TikTok CEO to Congress: Ban would harm US economy

Washington, Mar 23 (EFE).- The chief executive officer of video hosting service TikTok said here Thursday that a ban on that social platform in the United States would hurt American businesses, damage the economy and curtail freedom of expression.

“Our app is a place where people can be creative and curious and where close to 5 million American businesses, mostly small businesses, go to find new customers and to fuel their growth,” CEO Shou Zi Chew said in his opening statement to the US House of Representatives’ Energy and Commerce Committee, recalling that TikTok has around 150 million American users.

Chew had met earlier this year with some lawmakers to allay concerns about the app’s data privacy and security practices, but Thursday marked his first appearance before a US congressional committee.

The US government late last year banned TikTok on all government mobile devices and in bills introduced early this year aims to prohibit the app on all devices nationwide.

Chew recalled that he is a native of Singapore and lives in his homeland and noted that TikTok is headed by an executive team based in the US and Singapore, its headquarters are located in Los Angeles and that Asian island country and the app is not available in mainland China.

He acknowledged there is suspicion among US officials that because TikTok parent ByteDance has Chinese founders the app could become a tool of China’s ruling Communist Party, but he sought during his testimony to ease those concerns.

“TikTok’s parent company, ByteDance, was founded by Chinese entrepreneurs but has evolved into a global enterprise since its founding,” Chew said. “ByteDance is a privately-held global company (that is) roughly 60 percent owned by global institutional investors.”

Addressing concerns about the possibility of US user data being shared with the Chinese government, he noted that TikTok is a US company subject to the laws of the US and “has never shared, or received a request to share, US user data with the Chinese government.”

“Nor would TikTok honor such a request if one were ever made.”

His response to a question from Rep. Neal Dunn, a Republican from Florida, about whether ByteDance has spied on American citizens was more ambiguous: “I don’t think that spying is the right way to describe it.”

US President Joe Biden’s administration has threatened a nationwide ban on TikTok unless its Chinese owners divest their stakes in the app, while China said Thursday that such a move would “seriously undermine the confidence of investors from various countries, including China, to invest in the United States.”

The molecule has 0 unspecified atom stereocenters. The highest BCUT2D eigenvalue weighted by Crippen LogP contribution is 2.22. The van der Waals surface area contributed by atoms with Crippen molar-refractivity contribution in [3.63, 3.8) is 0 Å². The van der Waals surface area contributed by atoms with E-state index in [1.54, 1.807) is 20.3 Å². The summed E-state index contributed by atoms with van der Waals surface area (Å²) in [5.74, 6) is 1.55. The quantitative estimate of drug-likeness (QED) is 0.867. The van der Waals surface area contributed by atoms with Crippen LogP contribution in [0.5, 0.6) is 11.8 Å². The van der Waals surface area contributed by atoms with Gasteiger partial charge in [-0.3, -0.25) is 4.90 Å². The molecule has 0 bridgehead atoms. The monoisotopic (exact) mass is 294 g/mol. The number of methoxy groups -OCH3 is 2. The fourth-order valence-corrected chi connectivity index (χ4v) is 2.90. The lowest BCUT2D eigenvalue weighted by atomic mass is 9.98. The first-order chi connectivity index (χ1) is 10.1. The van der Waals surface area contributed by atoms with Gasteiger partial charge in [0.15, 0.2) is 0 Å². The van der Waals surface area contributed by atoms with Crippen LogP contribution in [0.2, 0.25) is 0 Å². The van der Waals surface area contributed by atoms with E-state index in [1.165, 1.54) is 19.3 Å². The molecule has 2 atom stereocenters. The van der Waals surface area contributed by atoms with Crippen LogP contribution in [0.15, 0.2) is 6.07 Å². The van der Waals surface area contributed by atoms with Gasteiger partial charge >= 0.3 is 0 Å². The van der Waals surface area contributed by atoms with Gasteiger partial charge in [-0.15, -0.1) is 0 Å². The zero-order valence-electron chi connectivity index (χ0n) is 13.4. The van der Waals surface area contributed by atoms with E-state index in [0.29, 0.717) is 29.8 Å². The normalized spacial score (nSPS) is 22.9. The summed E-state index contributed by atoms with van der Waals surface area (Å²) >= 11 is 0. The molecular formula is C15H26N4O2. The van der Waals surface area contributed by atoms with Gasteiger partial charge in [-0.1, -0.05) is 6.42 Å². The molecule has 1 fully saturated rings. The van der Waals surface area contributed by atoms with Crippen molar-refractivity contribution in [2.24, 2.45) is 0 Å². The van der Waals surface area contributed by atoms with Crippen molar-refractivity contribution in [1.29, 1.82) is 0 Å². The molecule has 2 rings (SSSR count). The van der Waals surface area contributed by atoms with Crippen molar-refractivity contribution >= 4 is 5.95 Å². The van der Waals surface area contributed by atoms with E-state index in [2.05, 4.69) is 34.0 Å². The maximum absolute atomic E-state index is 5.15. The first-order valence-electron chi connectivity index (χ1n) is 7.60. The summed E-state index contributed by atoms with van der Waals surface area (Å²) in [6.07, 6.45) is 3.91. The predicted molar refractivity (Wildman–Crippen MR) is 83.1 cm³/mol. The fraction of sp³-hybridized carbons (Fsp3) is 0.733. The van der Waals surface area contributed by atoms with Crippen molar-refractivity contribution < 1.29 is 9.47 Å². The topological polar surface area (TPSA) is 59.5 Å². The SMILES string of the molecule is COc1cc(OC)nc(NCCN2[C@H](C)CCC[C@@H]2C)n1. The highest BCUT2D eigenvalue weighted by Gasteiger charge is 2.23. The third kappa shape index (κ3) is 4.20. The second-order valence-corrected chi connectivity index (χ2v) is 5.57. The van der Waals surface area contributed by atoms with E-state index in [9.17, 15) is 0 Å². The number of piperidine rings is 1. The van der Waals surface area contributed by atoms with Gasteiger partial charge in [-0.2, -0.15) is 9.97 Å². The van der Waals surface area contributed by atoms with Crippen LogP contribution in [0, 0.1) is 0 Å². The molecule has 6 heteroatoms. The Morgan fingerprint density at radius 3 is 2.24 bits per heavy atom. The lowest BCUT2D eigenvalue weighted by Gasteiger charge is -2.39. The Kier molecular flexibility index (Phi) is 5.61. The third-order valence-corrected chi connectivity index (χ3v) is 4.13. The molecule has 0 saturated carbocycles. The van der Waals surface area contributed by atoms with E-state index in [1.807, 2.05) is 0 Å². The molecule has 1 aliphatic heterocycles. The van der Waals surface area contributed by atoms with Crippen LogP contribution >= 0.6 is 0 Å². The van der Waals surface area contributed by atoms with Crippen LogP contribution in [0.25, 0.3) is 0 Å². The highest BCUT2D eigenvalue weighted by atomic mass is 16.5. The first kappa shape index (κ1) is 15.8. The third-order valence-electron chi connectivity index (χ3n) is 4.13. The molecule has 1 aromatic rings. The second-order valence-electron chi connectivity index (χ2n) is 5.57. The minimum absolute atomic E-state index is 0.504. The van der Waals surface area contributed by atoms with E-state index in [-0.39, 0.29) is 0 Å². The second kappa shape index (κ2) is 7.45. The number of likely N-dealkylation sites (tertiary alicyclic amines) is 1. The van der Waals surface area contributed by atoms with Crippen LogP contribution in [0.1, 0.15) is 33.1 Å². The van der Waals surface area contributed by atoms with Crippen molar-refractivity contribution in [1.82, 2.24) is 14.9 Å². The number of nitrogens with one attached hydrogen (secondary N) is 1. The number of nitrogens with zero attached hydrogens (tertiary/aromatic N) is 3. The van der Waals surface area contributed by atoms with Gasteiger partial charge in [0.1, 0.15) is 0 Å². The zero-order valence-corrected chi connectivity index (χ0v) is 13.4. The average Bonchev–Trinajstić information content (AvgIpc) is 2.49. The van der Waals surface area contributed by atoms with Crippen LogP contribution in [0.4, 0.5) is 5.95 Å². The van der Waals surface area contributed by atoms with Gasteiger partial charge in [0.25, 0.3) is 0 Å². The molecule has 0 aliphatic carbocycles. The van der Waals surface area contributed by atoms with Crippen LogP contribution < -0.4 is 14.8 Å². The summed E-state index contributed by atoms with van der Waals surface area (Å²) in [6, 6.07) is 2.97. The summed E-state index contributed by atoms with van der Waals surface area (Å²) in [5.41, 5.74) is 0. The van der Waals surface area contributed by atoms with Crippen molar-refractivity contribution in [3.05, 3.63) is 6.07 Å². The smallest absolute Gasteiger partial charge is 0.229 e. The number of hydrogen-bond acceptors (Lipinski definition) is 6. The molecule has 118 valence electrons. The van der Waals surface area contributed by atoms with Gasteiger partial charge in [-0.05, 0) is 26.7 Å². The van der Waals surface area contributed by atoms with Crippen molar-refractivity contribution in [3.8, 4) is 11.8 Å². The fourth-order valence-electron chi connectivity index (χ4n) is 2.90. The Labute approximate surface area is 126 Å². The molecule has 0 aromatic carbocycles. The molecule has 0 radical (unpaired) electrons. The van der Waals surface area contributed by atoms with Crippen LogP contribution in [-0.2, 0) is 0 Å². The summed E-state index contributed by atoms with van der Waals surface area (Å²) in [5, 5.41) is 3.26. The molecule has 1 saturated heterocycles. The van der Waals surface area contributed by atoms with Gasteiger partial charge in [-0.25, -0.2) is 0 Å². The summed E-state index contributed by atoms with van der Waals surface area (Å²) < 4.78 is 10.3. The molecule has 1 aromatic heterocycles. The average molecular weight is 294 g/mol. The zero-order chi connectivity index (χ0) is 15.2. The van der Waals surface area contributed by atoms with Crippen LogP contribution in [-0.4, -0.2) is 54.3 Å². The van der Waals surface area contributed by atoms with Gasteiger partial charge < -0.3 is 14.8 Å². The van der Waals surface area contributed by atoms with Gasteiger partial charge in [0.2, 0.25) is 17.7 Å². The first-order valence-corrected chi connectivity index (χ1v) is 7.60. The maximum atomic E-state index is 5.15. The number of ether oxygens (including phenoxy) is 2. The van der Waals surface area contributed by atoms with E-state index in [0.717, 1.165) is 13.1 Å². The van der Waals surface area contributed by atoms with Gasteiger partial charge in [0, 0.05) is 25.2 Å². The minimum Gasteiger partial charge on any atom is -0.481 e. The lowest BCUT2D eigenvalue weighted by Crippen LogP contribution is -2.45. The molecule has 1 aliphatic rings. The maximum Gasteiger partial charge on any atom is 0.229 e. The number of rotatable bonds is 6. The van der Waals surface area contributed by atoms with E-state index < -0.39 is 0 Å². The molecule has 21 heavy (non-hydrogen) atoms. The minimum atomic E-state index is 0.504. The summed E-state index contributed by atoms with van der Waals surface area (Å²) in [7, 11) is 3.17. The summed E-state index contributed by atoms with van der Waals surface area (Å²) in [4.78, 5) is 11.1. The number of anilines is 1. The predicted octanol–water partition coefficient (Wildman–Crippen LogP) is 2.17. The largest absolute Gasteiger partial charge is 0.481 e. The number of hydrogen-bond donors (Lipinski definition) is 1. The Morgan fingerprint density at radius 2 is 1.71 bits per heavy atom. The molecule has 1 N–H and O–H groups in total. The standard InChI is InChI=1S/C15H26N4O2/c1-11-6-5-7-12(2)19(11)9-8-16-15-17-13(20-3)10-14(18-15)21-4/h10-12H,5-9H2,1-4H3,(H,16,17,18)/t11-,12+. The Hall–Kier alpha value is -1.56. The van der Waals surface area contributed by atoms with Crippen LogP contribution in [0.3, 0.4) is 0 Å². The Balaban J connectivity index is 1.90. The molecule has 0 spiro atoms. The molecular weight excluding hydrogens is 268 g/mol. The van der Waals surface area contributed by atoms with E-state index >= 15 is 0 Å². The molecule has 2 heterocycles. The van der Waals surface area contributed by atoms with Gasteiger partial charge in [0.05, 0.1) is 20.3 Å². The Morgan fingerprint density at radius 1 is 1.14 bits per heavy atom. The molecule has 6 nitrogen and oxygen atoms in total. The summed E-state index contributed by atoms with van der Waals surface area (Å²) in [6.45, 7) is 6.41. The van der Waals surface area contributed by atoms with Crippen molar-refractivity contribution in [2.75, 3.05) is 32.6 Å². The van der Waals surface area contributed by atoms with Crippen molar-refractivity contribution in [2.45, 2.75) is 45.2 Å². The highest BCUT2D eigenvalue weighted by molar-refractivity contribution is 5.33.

In his attempt to allay lawmakers’ concerns, Chew stressed that TikTok is subject to US laws. “I don’t think ownership is the issue here.”

Chew also touted an “unprecedented” TikTok data security initiative known as Project Texas that is “dedicated to safeguarding both US user data and US national security interests.”

To guarantee that Americans’ user data is stored in the US and hosted by a US-based company, TikTok has contracted Oracle, a leader in cloud-based services, he explained.

He added that 100 percent of US user traffic is being routed to Oracle and said that only personnel from a newly created special-purpose subsidiary, TikTok US Data Security, will have access to US user data.

Chew also added that TikTok has begun the process of “deleting historical protected US user data stored in non-Oracle servers,” a process that is expected to be finalized later this year.

“When that process is complete, all protected US data will be under the protection of US law and under the control of the US-led security team,” the CEO said. “Under this structure, there is no way for the Chinese government to access it or compel access to it.”

During his opening statement, Chew laid out a four-point commitment to officials and TikTok users: to keep safety (especially for teenagers) a top priority, firewall protected US user data from unauthorized foreign access, remain a platform for free expression that is not manipulated by any government and give access to third-party monitors to ensure accountability for its commitments.

Chew’s remarks, however appeared to do little to ease lawmakers’ concerns.

The chair of the Energy and Commerce committee, Cathy McMorris Rodgers, a Republican from Washington state, was among those left unconvinced by his testimony.

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